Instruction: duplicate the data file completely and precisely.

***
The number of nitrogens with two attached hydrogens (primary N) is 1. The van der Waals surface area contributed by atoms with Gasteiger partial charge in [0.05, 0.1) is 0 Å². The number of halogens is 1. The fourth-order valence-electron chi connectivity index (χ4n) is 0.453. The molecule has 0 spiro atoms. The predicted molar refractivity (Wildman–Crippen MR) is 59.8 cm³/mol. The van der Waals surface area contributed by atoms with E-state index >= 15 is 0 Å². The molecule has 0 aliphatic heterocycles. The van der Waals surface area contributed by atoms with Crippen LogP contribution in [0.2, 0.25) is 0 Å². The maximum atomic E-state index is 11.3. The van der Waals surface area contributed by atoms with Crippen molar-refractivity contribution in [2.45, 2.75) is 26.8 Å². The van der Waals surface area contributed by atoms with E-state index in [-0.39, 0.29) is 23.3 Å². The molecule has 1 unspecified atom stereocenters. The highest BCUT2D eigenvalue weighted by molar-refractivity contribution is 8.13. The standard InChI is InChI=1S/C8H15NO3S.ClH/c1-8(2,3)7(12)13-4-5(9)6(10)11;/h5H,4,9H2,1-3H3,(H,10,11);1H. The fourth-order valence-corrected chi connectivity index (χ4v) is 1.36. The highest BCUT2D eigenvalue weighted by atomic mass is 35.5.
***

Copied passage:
The number of nitrogens with two attached hydrogens (primary N) is 1. The van der Waals surface area contributed by atoms with Gasteiger partial charge in [0.05, 0.1) is 0 Å². The number of halogens is 1. The fourth-order valence-electron chi connectivity index (χ4n) is 0.453. The molecule has 0 spiro atoms. The predicted molar refractivity (Wildman–Crippen MR) is 59.8 cm³/mol. The van der Waals surface area contributed by atoms with E-state index >= 15 is 0 Å². The molecule has 0 aliphatic heterocycles. The van der Waals surface area contributed by atoms with Crippen LogP contribution in [0.2, 0.25) is 0 Å². The maximum atomic E-state index is 11.3. The van der Waals surface area contributed by atoms with Crippen molar-refractivity contribution in [2.45, 2.75) is 26.8 Å². The van der Waals surface area contributed by atoms with E-state index in [-0.39, 0.29) is 23.3 Å². The molecule has 1 unspecified atom stereocenters. The highest BCUT2D eigenvalue weighted by molar-refractivity contribution is 8.13. The standard InChI is InChI=1S/C8H15NO3S.ClH/c1-8(2,3)7(12)13-4-5(9)6(10)11;/h5H,4,9H2,1-3H3,(H,10,11);1H. The fourth-order valence-corrected chi connectivity index (χ4v) is 1.36. The highest BCUT2D eigenvalue weighted by atomic mass is 35.5.